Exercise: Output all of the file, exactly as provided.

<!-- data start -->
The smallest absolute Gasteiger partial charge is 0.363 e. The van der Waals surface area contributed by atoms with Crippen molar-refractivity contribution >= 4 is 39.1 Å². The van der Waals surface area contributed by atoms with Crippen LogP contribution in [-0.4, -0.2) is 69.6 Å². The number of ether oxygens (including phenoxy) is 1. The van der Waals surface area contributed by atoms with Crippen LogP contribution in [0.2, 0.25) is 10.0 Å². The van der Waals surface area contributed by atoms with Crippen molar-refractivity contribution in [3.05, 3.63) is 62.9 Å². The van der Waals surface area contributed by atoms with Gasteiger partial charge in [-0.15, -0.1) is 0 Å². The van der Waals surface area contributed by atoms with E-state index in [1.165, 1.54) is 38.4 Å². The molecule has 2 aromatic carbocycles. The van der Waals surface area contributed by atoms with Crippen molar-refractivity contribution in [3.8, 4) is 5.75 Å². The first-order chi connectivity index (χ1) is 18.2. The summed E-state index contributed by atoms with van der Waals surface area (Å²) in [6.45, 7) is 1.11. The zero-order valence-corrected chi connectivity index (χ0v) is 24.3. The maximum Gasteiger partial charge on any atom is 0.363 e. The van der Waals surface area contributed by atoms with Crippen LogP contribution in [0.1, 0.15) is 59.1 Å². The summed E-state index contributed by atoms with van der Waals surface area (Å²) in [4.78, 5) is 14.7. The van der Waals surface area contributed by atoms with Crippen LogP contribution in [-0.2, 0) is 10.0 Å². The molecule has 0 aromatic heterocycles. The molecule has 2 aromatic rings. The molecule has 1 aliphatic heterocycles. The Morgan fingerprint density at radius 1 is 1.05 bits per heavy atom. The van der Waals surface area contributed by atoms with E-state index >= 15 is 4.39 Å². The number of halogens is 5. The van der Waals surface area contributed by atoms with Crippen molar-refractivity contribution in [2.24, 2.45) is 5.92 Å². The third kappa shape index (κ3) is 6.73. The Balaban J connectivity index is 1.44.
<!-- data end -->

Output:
The smallest absolute Gasteiger partial charge is 0.363 e. The van der Waals surface area contributed by atoms with Crippen molar-refractivity contribution >= 4 is 39.1 Å². The van der Waals surface area contributed by atoms with Crippen LogP contribution in [-0.4, -0.2) is 69.6 Å². The number of ether oxygens (including phenoxy) is 1. The van der Waals surface area contributed by atoms with Crippen LogP contribution in [0.2, 0.25) is 10.0 Å². The van der Waals surface area contributed by atoms with Crippen molar-refractivity contribution in [3.05, 3.63) is 62.9 Å². The van der Waals surface area contributed by atoms with Gasteiger partial charge in [-0.15, -0.1) is 0 Å². The van der Waals surface area contributed by atoms with E-state index in [1.165, 1.54) is 38.4 Å². The molecule has 2 aromatic carbocycles. The van der Waals surface area contributed by atoms with Crippen molar-refractivity contribution in [3.8, 4) is 5.75 Å². The first-order chi connectivity index (χ1) is 18.2. The summed E-state index contributed by atoms with van der Waals surface area (Å²) in [6.45, 7) is 1.11. The zero-order valence-corrected chi connectivity index (χ0v) is 24.3. The maximum Gasteiger partial charge on any atom is 0.363 e. The van der Waals surface area contributed by atoms with Crippen LogP contribution in [0.1, 0.15) is 59.1 Å². The summed E-state index contributed by atoms with van der Waals surface area (Å²) in [4.78, 5) is 14.7. The van der Waals surface area contributed by atoms with Crippen LogP contribution in [-0.2, 0) is 10.0 Å². The molecule has 0 aromatic heterocycles. The molecule has 2 aromatic rings. The molecule has 1 aliphatic heterocycles. The Morgan fingerprint density at radius 1 is 1.05 bits per heavy atom. The van der Waals surface area contributed by atoms with E-state index >= 15 is 4.39 Å². The number of halogens is 5. The van der Waals surface area contributed by atoms with Crippen molar-refractivity contribution in [2.24, 2.45) is 5.92 Å². The third kappa shape index (κ3) is 6.73. The Balaban J connectivity index is 1.44.